If you’re part of Megalodon’s rapidly growing fan base, you’ve noticed how interested we are with the history of insurance and the utility of spreadsheets. As I contemplated this blog post, it made sense to combine these themes to explore the history of spreadsheets and how reliant we have all become on them.
It turns out one could write a PhD dissertation on spreadsheets, both the modern software versions and their paper antecedents,
considering their impact on commerce since at least the mid-15th century.
Here’s a condensed timeline with links for you to explore further:
- Luca Pacioli, to this day known as the Father of Accounting, develops double-entry accounting during the mid-to-late Italian Renaissance;
- Paper ledgers, aka spreadsheets (large sheets of paper with columns and rows that organized information regarding the costs, income, taxes, and other related business data in a single space), were then used for the next 500 years or so;
- Dan Bricklin, at the time a Harvard Business School student, daydreams what it would be like to work with financial data on something larger than a TI Business Analyst calculator. VisiCalc, considered computer software’s first “killer app,” was released in 1978. (See Bricklin’s engaging, 12-minute TED talk here, including the 1:06 mark at which he quotes Steve Jobs crediting VisiCalc for propelling Apple’s success more than any other single event.)
- Then things started popping: Microsoft’s first spreadsheet program, Multiplan, was released in 1982; Lotus 1-2-3 came along a year later; and Microsoft’s first version of Excel was introduced in 1985. Interesting, visual timelines can be found at ExcelTrick and SmartSheet.
Fast forward 30-plus years and spreadsheets, particularly Microsoft’s Excel, are used by professionals in nearly every conceivable industry. According to Microsoft, there are now 1.2 billion users worldwide that use some kind of Office product or service. That’s 16% of the world’s population using Excel on a nearly daily basis!
The Downside of Spreadsheets
In addition to dramatically increased productivity and whiz-bang calculations that can be done almost instantaneously, what have we gotten for our reliance on spreadsheets? Spreadsheet risk, for one.
What’s spreadsheet risk? It’s the risk associated with deriving a materially incorrect value from a spreadsheet application used to make a related decision. Examples include the valuation of an asset, the determination of financial accounts, the calculation of medicinal doses or the size of load-bearing beam for structural engineering. Such risk may arise from inputting erroneous data values, from mistakes within the logic of the spreadsheet or the omission of relevant updates (e.g., out of date exchange rates). Estimates indicate some single-instance errors have exceeded $1 billion.
Other shortcomings that make spreadsheets old news include:
- Huge discrepancies in the way financial institutions and corporate entities understand, manage and police their often-vast estates of spreadsheets and unstructured financial data (including comma-separated values (CSV) files and Microsoft Access databases). One study in early 2011 of nearly 1,500 people in the UK found that 57% of spreadsheet users have never received formal training on the spreadsheet package they use; 72% said that no internal department checks their spreadsheets for accuracy; 13% said that Internal Audit reviews their spreadsheets, and a mere 1% receive checks from their risk department.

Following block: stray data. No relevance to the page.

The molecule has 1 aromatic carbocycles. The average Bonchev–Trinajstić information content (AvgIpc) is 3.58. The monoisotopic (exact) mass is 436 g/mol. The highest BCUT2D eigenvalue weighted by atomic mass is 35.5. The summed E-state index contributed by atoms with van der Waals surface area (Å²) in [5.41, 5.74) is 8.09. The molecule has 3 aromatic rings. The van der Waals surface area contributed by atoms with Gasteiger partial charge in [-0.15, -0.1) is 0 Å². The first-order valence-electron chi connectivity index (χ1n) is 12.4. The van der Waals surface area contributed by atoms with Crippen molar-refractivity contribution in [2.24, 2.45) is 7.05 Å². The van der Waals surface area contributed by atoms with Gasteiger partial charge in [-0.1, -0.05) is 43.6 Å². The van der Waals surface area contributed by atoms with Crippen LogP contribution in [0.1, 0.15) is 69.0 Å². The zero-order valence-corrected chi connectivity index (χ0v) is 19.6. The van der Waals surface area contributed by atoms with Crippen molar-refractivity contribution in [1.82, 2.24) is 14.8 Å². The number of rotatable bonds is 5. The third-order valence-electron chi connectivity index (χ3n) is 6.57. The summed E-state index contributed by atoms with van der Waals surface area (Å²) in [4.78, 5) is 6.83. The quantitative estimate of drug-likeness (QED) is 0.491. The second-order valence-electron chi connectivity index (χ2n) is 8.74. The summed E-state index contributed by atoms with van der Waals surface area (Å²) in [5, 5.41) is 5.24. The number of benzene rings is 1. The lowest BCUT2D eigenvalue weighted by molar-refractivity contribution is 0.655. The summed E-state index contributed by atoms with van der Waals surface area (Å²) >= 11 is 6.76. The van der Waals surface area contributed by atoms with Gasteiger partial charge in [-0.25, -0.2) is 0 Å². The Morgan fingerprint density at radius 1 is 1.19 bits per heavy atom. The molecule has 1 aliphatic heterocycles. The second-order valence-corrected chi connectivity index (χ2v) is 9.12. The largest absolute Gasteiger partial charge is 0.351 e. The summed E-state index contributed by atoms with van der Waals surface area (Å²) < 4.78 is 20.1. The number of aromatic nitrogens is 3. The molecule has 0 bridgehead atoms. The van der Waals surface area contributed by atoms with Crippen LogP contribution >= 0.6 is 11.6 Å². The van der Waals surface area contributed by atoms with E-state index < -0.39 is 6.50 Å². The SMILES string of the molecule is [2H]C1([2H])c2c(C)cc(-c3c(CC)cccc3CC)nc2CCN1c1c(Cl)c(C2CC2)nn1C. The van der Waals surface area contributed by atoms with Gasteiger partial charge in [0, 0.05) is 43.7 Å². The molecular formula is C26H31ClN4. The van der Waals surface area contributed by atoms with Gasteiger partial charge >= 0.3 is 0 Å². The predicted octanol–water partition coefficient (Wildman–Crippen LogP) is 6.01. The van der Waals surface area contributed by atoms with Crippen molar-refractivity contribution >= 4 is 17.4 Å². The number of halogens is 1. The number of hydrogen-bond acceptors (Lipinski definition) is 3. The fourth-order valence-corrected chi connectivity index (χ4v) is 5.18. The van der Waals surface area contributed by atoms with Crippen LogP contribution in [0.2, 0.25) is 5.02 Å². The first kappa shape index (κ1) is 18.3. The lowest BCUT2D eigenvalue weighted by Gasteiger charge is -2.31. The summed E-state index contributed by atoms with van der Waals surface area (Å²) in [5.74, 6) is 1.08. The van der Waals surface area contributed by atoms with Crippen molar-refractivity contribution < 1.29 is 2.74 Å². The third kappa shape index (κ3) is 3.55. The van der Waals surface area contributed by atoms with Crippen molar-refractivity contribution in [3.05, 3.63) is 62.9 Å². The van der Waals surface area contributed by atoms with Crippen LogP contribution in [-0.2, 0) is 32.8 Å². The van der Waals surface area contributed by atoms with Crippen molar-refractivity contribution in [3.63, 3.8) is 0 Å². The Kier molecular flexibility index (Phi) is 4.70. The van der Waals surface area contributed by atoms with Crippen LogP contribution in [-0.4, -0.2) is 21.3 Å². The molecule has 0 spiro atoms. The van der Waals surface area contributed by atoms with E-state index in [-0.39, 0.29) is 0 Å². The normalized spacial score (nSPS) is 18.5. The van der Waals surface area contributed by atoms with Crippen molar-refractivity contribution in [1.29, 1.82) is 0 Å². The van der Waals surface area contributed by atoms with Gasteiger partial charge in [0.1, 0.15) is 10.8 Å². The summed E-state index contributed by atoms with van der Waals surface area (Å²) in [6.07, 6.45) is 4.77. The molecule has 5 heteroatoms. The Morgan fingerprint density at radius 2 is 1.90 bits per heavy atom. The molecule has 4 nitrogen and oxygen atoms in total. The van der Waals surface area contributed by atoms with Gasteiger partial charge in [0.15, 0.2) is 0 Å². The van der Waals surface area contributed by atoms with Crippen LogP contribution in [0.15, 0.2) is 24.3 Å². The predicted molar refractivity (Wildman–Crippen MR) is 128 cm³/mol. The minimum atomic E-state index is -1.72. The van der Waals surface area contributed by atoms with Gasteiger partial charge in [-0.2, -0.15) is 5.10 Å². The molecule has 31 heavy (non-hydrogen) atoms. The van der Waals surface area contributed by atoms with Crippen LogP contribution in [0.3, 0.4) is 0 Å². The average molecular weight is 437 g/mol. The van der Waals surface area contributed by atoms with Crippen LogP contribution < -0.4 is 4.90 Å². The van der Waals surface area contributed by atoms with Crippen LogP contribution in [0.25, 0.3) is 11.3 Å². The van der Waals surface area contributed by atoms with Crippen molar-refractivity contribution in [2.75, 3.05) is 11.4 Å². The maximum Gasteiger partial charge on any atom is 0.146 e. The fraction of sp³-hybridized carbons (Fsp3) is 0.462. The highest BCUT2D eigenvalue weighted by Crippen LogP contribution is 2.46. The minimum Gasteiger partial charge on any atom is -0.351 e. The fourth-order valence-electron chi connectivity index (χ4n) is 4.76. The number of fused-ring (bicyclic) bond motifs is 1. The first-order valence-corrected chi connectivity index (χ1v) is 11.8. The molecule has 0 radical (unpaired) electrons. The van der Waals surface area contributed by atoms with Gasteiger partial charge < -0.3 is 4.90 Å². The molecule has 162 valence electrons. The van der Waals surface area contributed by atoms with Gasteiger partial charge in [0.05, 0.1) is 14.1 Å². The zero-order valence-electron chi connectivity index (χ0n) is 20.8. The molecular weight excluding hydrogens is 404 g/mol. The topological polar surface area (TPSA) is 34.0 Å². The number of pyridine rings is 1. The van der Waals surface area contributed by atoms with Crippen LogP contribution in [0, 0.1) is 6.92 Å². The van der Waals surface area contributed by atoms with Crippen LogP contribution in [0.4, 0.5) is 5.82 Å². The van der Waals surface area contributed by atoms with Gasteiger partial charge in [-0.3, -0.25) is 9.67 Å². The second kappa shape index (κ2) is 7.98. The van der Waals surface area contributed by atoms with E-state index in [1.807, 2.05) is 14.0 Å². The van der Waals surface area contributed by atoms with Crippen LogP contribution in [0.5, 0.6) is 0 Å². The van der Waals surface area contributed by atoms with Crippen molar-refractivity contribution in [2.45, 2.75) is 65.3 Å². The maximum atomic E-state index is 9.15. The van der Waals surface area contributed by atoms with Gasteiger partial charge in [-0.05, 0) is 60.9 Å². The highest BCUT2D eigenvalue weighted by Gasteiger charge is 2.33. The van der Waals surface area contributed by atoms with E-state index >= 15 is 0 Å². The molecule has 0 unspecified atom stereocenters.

- Reliability problems: it’s estimated that roughly 94% of spreadsheets deployed in the field contain errors, and 5.2% of cells in unaudited spreadsheets contain errors.
- Lack of auditing, revision control and security can make it difficult to determine who changed what and when, which can cause problems with regulatory compliance.
- Because they are loosely structured, it is easy for someone to introduce an error, either accidentally or intentionally, by entering information in the wrong place or expressing dependencies among cells (such as in a formula) incorrectly.
- Dependence on one employee who built the spreadsheet and could theoretically end his or her employment at any time, leaving the company without a resource who has expertise in the home-grown system.
- Trying to manage the sheer volume of spreadsheets that may exist in an organization without proper security, audit trails, unintentional introduction of errors, and other items listed above can become overwhelming.
If you’re an insurance or captive management professional reading this, chances are you sympathize with the previous points but it’s likely the last one that hits home. So many of our prospective clients repeatedly aggregate, sort, extract, pool, position and re-validate data relevant to their policies or plan designs. While Megalodon believes spreadsheets are indispensable for extracting valuable insights that inform business decisions, they’re very poor tools for managing increasingly complicated risk transfer structures or large numbers of policyholders and their associated records.
Spreadsheets have a purpose in our lives and businesses, but we’ve come a long way since the 1980’s and as the foundation for a modern insurance administration system they are old news.
Are you ready to be Done with Spreadsheets?
~ Jim Reuter, VP of Business Development, is passionate about improving insurance operations using forward-thinking software and systems. He has kept track of his expenses on spreadsheets since 2009; this year’s version is unsurprisingly titled, “2017 Daily Expenses.” To talk to Jim directly, please call (800) 406-5551 or drop him an email at email@example.com.